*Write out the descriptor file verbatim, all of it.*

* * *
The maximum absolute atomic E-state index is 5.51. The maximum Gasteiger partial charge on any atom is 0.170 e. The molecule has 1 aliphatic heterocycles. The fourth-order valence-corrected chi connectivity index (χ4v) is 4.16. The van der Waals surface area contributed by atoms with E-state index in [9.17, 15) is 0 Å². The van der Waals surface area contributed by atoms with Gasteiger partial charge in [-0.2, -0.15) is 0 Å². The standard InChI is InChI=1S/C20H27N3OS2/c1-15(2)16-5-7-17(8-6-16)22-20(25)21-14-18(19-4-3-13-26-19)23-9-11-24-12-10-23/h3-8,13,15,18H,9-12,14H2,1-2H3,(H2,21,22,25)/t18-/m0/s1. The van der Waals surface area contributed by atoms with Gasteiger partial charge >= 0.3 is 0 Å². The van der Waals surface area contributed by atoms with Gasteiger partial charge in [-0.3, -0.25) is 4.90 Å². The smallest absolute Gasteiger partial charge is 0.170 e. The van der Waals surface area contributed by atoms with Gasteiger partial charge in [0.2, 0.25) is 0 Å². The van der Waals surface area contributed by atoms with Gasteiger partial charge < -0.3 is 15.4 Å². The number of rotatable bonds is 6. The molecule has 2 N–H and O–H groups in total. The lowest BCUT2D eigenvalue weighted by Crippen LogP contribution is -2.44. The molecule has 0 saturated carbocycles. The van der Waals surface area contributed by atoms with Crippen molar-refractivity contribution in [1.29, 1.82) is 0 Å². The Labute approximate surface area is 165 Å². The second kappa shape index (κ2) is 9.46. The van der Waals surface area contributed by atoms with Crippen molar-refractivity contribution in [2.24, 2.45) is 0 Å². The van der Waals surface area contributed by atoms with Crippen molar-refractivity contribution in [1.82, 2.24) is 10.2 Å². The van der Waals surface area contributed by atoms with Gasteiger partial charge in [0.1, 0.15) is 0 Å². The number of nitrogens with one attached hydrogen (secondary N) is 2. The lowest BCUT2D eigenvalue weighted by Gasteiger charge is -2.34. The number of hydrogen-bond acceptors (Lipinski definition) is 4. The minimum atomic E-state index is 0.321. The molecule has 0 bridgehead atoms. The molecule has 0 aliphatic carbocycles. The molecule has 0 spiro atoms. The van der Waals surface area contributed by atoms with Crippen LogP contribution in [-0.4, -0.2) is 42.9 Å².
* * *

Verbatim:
The maximum absolute atomic E-state index is 5.51. The maximum Gasteiger partial charge on any atom is 0.170 e. The molecule has 1 aliphatic heterocycles. The fourth-order valence-corrected chi connectivity index (χ4v) is 4.16. The van der Waals surface area contributed by atoms with E-state index in [9.17, 15) is 0 Å². The van der Waals surface area contributed by atoms with Gasteiger partial charge in [-0.2, -0.15) is 0 Å². The standard InChI is InChI=1S/C20H27N3OS2/c1-15(2)16-5-7-17(8-6-16)22-20(25)21-14-18(19-4-3-13-26-19)23-9-11-24-12-10-23/h3-8,13,15,18H,9-12,14H2,1-2H3,(H2,21,22,25)/t18-/m0/s1. The van der Waals surface area contributed by atoms with Gasteiger partial charge >= 0.3 is 0 Å². The van der Waals surface area contributed by atoms with Gasteiger partial charge in [-0.3, -0.25) is 4.90 Å². The smallest absolute Gasteiger partial charge is 0.170 e. The van der Waals surface area contributed by atoms with Gasteiger partial charge in [0.2, 0.25) is 0 Å². The van der Waals surface area contributed by atoms with Gasteiger partial charge < -0.3 is 15.4 Å². The number of rotatable bonds is 6. The molecule has 2 N–H and O–H groups in total. The lowest BCUT2D eigenvalue weighted by Crippen LogP contribution is -2.44. The molecule has 0 saturated carbocycles. The van der Waals surface area contributed by atoms with Crippen molar-refractivity contribution in [1.29, 1.82) is 0 Å². The Labute approximate surface area is 165 Å². The second kappa shape index (κ2) is 9.46. The van der Waals surface area contributed by atoms with Crippen molar-refractivity contribution in [2.24, 2.45) is 0 Å². The van der Waals surface area contributed by atoms with Crippen molar-refractivity contribution in [1.82, 2.24) is 10.2 Å². The van der Waals surface area contributed by atoms with Gasteiger partial charge in [0.1, 0.15) is 0 Å². The number of nitrogens with one attached hydrogen (secondary N) is 2. The lowest BCUT2D eigenvalue weighted by Gasteiger charge is -2.34. The number of hydrogen-bond acceptors (Lipinski definition) is 4. The minimum atomic E-state index is 0.321. The molecule has 0 bridgehead atoms. The molecule has 0 aliphatic carbocycles. The molecule has 0 spiro atoms. The van der Waals surface area contributed by atoms with Crippen LogP contribution in [-0.4, -0.2) is 42.9 Å².